• Inspect your door and weatherstripping for mold: If you have a wooden door, it can develop mold in humid climates. You’ll have to replace the damaged panels if you discover any signs of moisture damage before it spreads to the rest of the surface.
  • Lubricate the moving parts: Apply a synthetic lubricant to the metal components — including the hinges, metal rollers (do not lubricate nylon rollers), lock and keyhole, springs, arm bar and bearing plates — every six months.
  • Tighten loose parts: Using your overhead door and opener puts wear on their nuts and bolts. Check and tighten these components around the same time as lubricating them.
  • Touch up the paint: Cover up the marks on your garage door’s panels with a fresh coat of paint. You can even use this opportunity to change its color. If it has a finish on it, you should refresh the top layer.
  • Organize the garage: When the weather is pleasant outside, you can clean out your garage. Take all the clutter out of your garage and consider installing or reorganizing your shelves to give you more space to put your vehicle and other valuables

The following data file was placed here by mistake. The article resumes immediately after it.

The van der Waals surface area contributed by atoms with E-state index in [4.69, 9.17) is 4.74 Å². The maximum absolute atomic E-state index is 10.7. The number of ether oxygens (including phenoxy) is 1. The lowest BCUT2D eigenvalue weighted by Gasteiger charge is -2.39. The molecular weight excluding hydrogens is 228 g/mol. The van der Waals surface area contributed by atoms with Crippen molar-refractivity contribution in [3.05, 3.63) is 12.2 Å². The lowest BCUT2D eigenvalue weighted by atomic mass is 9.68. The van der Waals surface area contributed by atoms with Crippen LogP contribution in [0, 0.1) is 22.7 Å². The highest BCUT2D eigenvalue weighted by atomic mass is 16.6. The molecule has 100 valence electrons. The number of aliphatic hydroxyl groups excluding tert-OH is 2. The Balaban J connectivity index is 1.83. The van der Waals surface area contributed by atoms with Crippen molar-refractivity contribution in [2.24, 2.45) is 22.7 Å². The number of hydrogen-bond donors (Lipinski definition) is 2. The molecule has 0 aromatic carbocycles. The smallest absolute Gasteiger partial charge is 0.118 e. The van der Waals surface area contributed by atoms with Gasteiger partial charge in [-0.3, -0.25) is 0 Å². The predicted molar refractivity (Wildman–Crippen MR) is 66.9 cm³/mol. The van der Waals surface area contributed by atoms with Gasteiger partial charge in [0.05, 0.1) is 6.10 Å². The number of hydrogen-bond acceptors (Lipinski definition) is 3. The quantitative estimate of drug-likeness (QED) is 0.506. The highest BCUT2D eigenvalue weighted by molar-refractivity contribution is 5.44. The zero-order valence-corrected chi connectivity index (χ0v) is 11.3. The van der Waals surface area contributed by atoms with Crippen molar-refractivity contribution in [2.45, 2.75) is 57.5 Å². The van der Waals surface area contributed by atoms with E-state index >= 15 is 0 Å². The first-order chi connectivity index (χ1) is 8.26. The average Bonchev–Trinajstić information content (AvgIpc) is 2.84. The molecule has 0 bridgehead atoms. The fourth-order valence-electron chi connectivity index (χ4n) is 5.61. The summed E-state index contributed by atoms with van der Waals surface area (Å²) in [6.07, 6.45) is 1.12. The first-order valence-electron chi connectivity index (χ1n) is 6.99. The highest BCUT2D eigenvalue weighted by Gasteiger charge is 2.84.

Wash Garage Door

3. Inspect the Moving Parts

Your garage door operating system contains various components that allow it to run smoothly. Examine the metal and plastic parts for damage that could further break the door and reduce its lifespan. Here are all the pieces that you should inspect:

  • Rollers: Check the rollers along the edge of your garage door and the top and bottom brackets holding them in place for chips or cracks. Even though you can replace these rollers, contact a professional if you need to remove the bottom roller brackets on each side of the door, since they’re under extreme tension.
  • Cables and pulleys: Since they’re also under a considerable amount of tension, you should only inspect the cables and pulleys attached to the garage door’s bottom roller brackets with your eyes. If you notice any damage or rips, trust a professional to treat them.